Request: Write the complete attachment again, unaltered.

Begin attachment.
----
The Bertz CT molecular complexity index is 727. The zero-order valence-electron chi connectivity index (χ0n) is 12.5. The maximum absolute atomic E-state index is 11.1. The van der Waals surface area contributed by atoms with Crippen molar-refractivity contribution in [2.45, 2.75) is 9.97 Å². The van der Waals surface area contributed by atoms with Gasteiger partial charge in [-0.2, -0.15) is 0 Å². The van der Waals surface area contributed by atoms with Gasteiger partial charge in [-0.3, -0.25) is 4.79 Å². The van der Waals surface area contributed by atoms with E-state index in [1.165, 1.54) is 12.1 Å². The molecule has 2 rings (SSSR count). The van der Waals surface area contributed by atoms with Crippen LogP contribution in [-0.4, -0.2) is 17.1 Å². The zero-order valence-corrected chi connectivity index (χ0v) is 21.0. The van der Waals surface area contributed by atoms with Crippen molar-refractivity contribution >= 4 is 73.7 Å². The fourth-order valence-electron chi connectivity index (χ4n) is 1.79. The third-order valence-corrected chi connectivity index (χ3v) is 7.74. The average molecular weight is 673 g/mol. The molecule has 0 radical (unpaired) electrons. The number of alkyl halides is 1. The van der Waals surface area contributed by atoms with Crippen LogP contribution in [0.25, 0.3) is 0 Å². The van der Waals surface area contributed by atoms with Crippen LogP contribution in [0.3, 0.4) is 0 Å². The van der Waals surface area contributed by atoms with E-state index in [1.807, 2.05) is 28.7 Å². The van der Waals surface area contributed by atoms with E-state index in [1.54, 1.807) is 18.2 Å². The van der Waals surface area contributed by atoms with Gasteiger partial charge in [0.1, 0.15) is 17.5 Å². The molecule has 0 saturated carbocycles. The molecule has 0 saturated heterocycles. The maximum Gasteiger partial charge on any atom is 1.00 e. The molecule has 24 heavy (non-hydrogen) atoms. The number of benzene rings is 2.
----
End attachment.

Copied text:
The Bertz CT molecular complexity index is 727. The zero-order valence-electron chi connectivity index (χ0n) is 12.5. The maximum absolute atomic E-state index is 11.1. The van der Waals surface area contributed by atoms with Crippen molar-refractivity contribution in [2.45, 2.75) is 9.97 Å². The van der Waals surface area contributed by atoms with Gasteiger partial charge in [-0.2, -0.15) is 0 Å². The van der Waals surface area contributed by atoms with Gasteiger partial charge in [-0.3, -0.25) is 4.79 Å². The van der Waals surface area contributed by atoms with E-state index in [1.165, 1.54) is 12.1 Å². The molecule has 2 rings (SSSR count). The van der Waals surface area contributed by atoms with Crippen LogP contribution in [-0.4, -0.2) is 17.1 Å². The zero-order valence-corrected chi connectivity index (χ0v) is 21.0. The van der Waals surface area contributed by atoms with Crippen molar-refractivity contribution >= 4 is 73.7 Å². The fourth-order valence-electron chi connectivity index (χ4n) is 1.79. The third-order valence-corrected chi connectivity index (χ3v) is 7.74. The average molecular weight is 673 g/mol. The molecule has 0 radical (unpaired) electrons. The number of alkyl halides is 1. The van der Waals surface area contributed by atoms with Crippen LogP contribution in [0.25, 0.3) is 0 Å². The van der Waals surface area contributed by atoms with Crippen LogP contribution in [0.3, 0.4) is 0 Å². The van der Waals surface area contributed by atoms with E-state index in [1.807, 2.05) is 28.7 Å². The van der Waals surface area contributed by atoms with E-state index in [1.54, 1.807) is 18.2 Å². The van der Waals surface area contributed by atoms with Gasteiger partial charge in [0.1, 0.15) is 17.5 Å². The molecule has 0 saturated carbocycles. The molecule has 0 saturated heterocycles. The maximum Gasteiger partial charge on any atom is 1.00 e. The molecule has 24 heavy (non-hydrogen) atoms. The number of benzene rings is 2.